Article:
The Apartment (1960) - Rotten Tomatoes

The Apartment1960

The Apartment (1960)



Critic Consensus: Director Billy Wilder's customary cynicism is leavened here by tender humor, romance, and genuine pathos.

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Movie Info

Widely regarded as a comedy in 1960, The Apartment seems more melancholy with each passing year. Jack Lemmon plays C.C. Baxter, a go-getting office worker who loans his tiny apartment to his philandering superiors for their romantic trysts. He runs into trouble when he finds himself sharing a girlfriend (Shirley MacLaine) with his callous boss (Fred MacMurray). Director/co-writer Billy Wilder claimed that the idea for The Apartment stemmed from a short scene in the 1945 romantic drama Brief Encounter in which the illicit lovers (Trevor Howard and Celia Johnson) arrange a rendezvous in a third person's apartment. Wilder was intrigued about what sort of person would willingly vacate his residence to allow virtual strangers a playing field for hanky panky. His answer to that question wound up winning 6 Academy Awards, including Best Picture, Best Director, and Best Original Screenplay. The Apartment was adapted by Neil Simon and Burt Bacharach into the 1969 Broadway musical Promises, Promises. ~ Hal Erickson, Rovi

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Jack Lemmon
as C.C. Baxter
Shirley MacLaine
as Fran Kubelik
Fred MacMurray
as J.D. Sheldrake
Ray Walston
as Mr. Dobisch
Jack Kruschen
as Dr. Dreyfuss
David Lewis
as Mr. Kirkeby
Edie Adams
as Miss Olsen
Hope Holiday
as Margie MacDougall
Johnny Seven
as Karl Matuschka
Naomi Stevens
as Mrs. Dreyfuss
Francis Lax
as Mrs. Lieberman
Joyce Jameson
as The Blonde
Willard Waterman
as Mr. Vanderhof
David White
as Mr. Eichelberger
Benny Burt
as Bartender
Hal Smith
as Santa Claus
Dorothy Abbott
as Office Worker
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Critic Reviews for The Apartment

All Critics (72) | Top Critics (22)

"Some people take, and some people get took," Bud says, and The Apartment never wavers in condemning the former and aligning itself with the latter.

July 1, 2020 | Full Review…

While the mordant ruthlessness of the asides at the expense of big business intrigues, indiscretions and Christmas parties is compromised by a final sequence of quite awful sentimentality.

February 4, 2020 | Full Review…

All this is quite a load for a comedy, but where else has social comment ever been so effective? Wilder hones his points to a piercing edge...

June 18, 2018 | Full Review…

Production and direction wise, Wilder sustains his usual excellence. But his story is controversial and I am not one of those who can quite see The Apartment as the great comedy-drama he evidently intended it to be.

February 23, 2015 | Rating: 3.5/4 | Full Review…

...despite all its cynicism, The Apartment still ends on a hopeful note...

August 7, 2014 | Rating: A | Full Review…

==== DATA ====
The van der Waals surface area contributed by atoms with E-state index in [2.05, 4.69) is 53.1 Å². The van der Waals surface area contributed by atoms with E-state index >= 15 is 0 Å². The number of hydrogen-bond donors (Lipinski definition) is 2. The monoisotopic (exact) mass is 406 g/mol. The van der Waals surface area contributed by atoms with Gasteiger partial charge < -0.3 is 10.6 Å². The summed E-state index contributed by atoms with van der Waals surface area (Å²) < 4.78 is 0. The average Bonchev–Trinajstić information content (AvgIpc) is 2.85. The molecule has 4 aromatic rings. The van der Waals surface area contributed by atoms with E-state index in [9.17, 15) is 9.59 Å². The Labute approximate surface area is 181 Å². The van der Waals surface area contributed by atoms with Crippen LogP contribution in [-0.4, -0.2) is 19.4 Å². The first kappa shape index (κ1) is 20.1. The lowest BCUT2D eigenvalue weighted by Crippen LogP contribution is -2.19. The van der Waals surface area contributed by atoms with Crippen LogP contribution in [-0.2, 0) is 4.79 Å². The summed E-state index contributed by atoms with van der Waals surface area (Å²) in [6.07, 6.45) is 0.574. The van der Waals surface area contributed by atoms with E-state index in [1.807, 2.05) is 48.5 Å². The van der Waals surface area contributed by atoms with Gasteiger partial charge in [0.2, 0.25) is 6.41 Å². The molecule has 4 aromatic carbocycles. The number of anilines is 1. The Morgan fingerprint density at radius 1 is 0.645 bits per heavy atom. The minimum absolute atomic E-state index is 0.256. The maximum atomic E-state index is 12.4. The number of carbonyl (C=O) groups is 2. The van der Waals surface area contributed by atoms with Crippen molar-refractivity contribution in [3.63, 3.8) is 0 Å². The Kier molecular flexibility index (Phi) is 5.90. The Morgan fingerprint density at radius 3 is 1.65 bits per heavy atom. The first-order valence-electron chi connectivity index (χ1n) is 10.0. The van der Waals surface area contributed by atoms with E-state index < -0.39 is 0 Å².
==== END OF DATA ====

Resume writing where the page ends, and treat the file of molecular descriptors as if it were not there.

Wilder, a bilious and mercurial wit, here becomes a wide-screen master of time ...

July 1, 2013

Audience Reviews for The Apartment

A deeply involving dramatic romance with great dialogue and three-dimensional characters (even if the plot is a bit predictable), and it is quite a curious thing that this film is labeled by many as a comedy when in fact it is so melancholy and rather heavy in tone.

Carlos Magalhães
Carlos Magalhães

Super Reviewer


Along with Ernst Lubitsch's The Shop Around the Corner, Billy Wilder's 1960 Oscar-sweeper The Apartment elevates the workplace romance into a sublime erotics of officious addresses (the omnipresent Mister and Miss) and economic conundrum. In this film, actuary C.C. Baxter (Jack Lemmon) sleeps his way up the Consolidated Life ladder by proxy, as philandering execs use his 67th Street digs for scheduled romps. Meanwhile, Fran Kubelik (Shirley MacLaine), the elevator operator he chivalrously fancies, can't get personnel czar Sheldrake (Fred MacMurray) out of her mind. The triangulation keeps its edges with on-your-toes dialogue and a fine-tuned critique of corporate culture. Lemmon navigates the line between simpering and sympathetic with nervous WASP-ish energy. Most indelibly, MacLaine gives us a gamine with the whole gamut of emotions, a cursed capacity to love, and a limit to her own self-pity. As in Shop, Christmastime and suicide mingle, and the name "Kubelik" has the old-world ring of Kralik, Matuschek, et al.; Baxter's Jewish neighbors put him on the road from schnook to mensch (perhaps this is Wilder responding to the critique that he wasn't Jewish enough?). And Billy again pulls of his trademark feat of finding pathos in taboo subjects. He had a sign in his office that read, "How Would Lubitsch Do It?" and here that director's elusive touch hovers over the proceedings, lending a lightness to even the most mercenary transactions. A classic in the truest sense of the word.

Jonathan Hutchings
Jonathan Hutchings

Super Reviewer

Lovely movie. Without knowing it from each other, C.C. and Fran are both jerked around by selfish and arrogant men. What I liked about it is that it doesn't turn into a sugary romantic movie, the characters stay true to themselves.

Saskia D.
Saskia D.

Super Reviewer

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